Brian Smith, chairman of the Owensboro-Daviess County Convention & Visitors, says the community needs to embrace bluegrass music to help draw more people to Owensboro.
And he’s doing his part.
Smith, who owns Diamond Lake Resort near West Louisville with his wife, Janice, has bought bluegrass instruments for campers and others to check out and play.
“I bought a banjo and a mandolin,” he said. “I collect guitars, so I have a guitar too. And I’m looking for an upright bass.”
Smith said, “I want to have them available for the public to see up close and personal. I’m excited about the idea.”
It’s not just campers who can check out the instruments, he said.
“It’s for anybody,” Smith said. “We’ll have to have some kind of deposit though.”
He’s hoping that when the weather warms up, campers who know how to play will check out the instruments and play them in the campground.
“Most of my campers now are people who are working,” Smith said. “They don’t have much spare time. I look for it to pick up when the weather warms up. Bluegrassers love to sit outside and jam.”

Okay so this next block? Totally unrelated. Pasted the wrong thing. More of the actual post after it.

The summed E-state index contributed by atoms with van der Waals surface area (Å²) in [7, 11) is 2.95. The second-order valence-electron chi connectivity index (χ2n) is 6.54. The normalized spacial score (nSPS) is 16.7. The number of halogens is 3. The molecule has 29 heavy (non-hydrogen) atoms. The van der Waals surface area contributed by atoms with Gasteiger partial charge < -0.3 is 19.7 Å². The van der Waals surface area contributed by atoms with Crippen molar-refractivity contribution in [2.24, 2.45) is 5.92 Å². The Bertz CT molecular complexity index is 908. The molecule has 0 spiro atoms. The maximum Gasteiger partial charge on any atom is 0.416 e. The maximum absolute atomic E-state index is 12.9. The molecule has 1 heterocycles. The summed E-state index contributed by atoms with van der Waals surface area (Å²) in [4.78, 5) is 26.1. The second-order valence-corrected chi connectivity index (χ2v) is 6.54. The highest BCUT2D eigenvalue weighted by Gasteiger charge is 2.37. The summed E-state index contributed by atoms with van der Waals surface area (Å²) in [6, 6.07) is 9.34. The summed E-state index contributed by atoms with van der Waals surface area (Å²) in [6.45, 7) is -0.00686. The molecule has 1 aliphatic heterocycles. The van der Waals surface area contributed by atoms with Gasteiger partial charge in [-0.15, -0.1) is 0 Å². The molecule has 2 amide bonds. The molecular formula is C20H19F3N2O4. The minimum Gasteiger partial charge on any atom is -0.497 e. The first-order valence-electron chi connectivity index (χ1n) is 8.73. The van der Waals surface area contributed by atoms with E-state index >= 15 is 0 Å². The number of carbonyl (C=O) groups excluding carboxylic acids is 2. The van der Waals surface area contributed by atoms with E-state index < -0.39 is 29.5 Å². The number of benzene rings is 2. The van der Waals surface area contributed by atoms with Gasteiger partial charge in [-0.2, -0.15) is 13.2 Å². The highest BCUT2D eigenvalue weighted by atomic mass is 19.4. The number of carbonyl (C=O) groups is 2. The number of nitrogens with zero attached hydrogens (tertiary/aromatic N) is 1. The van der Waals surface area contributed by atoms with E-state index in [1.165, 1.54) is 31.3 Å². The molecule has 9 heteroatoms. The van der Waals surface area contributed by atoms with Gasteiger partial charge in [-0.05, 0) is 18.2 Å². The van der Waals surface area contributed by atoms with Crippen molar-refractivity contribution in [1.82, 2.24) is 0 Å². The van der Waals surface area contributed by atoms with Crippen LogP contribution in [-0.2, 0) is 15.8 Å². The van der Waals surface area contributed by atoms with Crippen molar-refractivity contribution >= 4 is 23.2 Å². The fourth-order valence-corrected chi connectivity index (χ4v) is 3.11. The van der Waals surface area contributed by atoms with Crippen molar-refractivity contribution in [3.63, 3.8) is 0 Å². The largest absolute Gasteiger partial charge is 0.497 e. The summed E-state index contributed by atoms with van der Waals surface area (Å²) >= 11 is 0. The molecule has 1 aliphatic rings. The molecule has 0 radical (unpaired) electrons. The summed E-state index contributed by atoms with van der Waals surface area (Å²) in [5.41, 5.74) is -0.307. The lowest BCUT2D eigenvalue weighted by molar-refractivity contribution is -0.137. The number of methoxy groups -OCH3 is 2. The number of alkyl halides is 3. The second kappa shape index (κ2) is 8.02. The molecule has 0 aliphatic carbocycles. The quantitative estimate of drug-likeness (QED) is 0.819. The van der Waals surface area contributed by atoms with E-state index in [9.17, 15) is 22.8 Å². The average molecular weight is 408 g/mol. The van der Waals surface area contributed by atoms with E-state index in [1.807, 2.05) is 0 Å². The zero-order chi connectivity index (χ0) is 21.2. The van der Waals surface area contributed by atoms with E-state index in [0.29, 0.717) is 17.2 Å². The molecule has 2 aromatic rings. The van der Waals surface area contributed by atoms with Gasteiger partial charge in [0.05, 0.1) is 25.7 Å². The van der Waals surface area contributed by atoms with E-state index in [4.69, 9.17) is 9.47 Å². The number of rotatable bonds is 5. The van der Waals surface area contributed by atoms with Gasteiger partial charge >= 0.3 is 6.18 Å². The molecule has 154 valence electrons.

He hopes that people who have never held an instrument can come into the office and hold them.
Maybe even take a picture.
“Being from southern California, I’ve always enjoyed bluegrass music,” Smith said. “It’s very comforting. It’s like a hug. It feels good. It’s not my favorite genre, but I love listening to it.”
He said he’s spent less than $500 on the instruments.
“It’s worth it to me,” Smith said.
And he’s hoping other businesses will do something similar.
Smith said, “80% of my campers are from the area. The other 20% are from more than a day’s drive away. I’ve had them from California, Canada and even a couple from Germany. They shipped their campers to the United States.”
He said he wants to tell his campers about other bluegrass events in the community.
Diamond Lake has seen several bluegrass events through the years, including the Lanham Brothers Jamboree in recent years.
Back in 1989, former ‘’Hee Haw’’ star Buck Trent, a 30-year veteran of country and bluegrass music, took over operations of what was then the 900-seat Diamond Lake Jubilee Hall for a twice-weekly country-bluegrass show.
The show didn’t last long, but it brought in quite a few country and bluegrass fans from out of town.